Dentistry tools were around 6500 years ago in Slovenia. The scientists have treated the tooth cavity filled with beeswax. 

The healing of Justinian was recorded as one of the historical references to regenerative medicine. The portrait painting was done by Fras Angiyes titled healing of Justinian where the two physicians were transforming the homograft lymph of a wounded soldier. Homograft means the tissue grafted from the same donor. The tissue graft of the donor is from the same species. The lymph tissue is taken and transplanted to the wounded soldier. 

Another example is a portrait painting of Gaspare Tagliacozzi from the University of Bologna. He is an Italian surgeon famous for reconstructive surgery in 1960, especially during rhinoplastic surgery, where the flap of the skin from the forearm is taken and attached to the nose. 

Modern History in Regenerative Medicine  

Rudolf Virchow, a Father of Pathology stated that tissue regeneration is completely dependent on the proliferation of the cells. That is very true because, without proliferating capacity, the stem cells can regenerate the tissue in 1858. The tissue won’t regenerate. In 1912, Alexis Carrel established and standardized the different tissue culture techniques. In 1930, the scientist has established an ex vivo perfusion culture of organs.

Perfusion culture means it likes a cell culture device and there is no need to do a manual media change for that. There would be a continuous media exchange itself. It is used to get a high-density cell. So, it is very much important nowadays. During 1939-1945 during the second world war, it resulted in scientific advancement in the field of materials. 

The first recorded use of the term “regenerative medicine” as it is currently understood, was in an article entitled, “Functional Organ Replacement: The New Technology of Regenerative Medicine,” published in Surgical Technology International in 1991.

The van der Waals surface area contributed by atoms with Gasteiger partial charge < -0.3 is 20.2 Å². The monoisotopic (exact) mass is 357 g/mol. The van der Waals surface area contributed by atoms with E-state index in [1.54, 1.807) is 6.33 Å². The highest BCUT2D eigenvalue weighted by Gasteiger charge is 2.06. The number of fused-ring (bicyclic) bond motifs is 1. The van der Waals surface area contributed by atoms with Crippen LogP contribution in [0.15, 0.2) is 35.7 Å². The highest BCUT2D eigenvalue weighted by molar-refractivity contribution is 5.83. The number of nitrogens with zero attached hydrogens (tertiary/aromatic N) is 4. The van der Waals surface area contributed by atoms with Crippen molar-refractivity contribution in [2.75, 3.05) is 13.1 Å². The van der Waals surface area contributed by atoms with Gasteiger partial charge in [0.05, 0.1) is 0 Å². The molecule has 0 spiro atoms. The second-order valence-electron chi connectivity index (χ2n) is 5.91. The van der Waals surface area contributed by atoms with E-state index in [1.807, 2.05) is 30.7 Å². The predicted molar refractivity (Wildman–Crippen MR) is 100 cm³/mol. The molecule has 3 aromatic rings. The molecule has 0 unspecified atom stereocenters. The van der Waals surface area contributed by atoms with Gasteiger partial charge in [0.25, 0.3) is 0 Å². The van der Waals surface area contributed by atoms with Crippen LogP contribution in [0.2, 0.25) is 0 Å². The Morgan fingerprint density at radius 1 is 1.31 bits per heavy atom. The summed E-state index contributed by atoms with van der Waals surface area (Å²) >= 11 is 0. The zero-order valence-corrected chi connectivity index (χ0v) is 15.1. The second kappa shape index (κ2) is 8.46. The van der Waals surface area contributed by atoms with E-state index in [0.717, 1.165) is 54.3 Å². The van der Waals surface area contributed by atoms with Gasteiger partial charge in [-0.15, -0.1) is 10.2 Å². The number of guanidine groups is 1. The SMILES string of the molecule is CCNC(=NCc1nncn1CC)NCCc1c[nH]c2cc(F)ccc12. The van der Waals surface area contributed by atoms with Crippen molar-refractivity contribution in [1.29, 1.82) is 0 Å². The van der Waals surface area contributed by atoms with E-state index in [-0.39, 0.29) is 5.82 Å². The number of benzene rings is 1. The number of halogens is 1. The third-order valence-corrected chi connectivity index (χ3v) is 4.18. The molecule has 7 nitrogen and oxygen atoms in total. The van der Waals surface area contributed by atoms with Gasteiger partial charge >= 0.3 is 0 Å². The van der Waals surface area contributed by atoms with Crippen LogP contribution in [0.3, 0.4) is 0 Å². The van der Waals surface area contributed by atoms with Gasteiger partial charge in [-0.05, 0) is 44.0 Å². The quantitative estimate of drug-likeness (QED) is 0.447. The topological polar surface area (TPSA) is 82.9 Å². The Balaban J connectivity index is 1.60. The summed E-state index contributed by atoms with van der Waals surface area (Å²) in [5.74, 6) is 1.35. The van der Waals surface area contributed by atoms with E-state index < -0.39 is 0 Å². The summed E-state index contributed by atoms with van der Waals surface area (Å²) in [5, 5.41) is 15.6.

Nowadays, tissue engineering began with the use of bioactive materials (known as scaffolds) to encourage tissue repair. Till around the 1980s, the term tissue engineering was loosely applied to the use of prosthetic devices (using plates, devices and sutures are man-made materials) and the surgical manipulation of the tissues. 

Regenerative Medicine -Today

A mouse had an ear-shaped structure on its body. A laboratory mouse named Swakenti where an ear-shaped structure developed on its body. It was formed by culturing the cow cartilaginous cells on the biodegradable ear-shaped implant. So, they cultured this technique in invitro conditions and after implanting the ear-shaped biodegradable scaffold underneath the skin of this mouse after some time they observe that this ear-shaped structure is grown outside the body. So, they discovered the collaboration of stem cells and scaffolds. This was done by a scientist named Charles A vacant.

Overview of Regenerative Medicine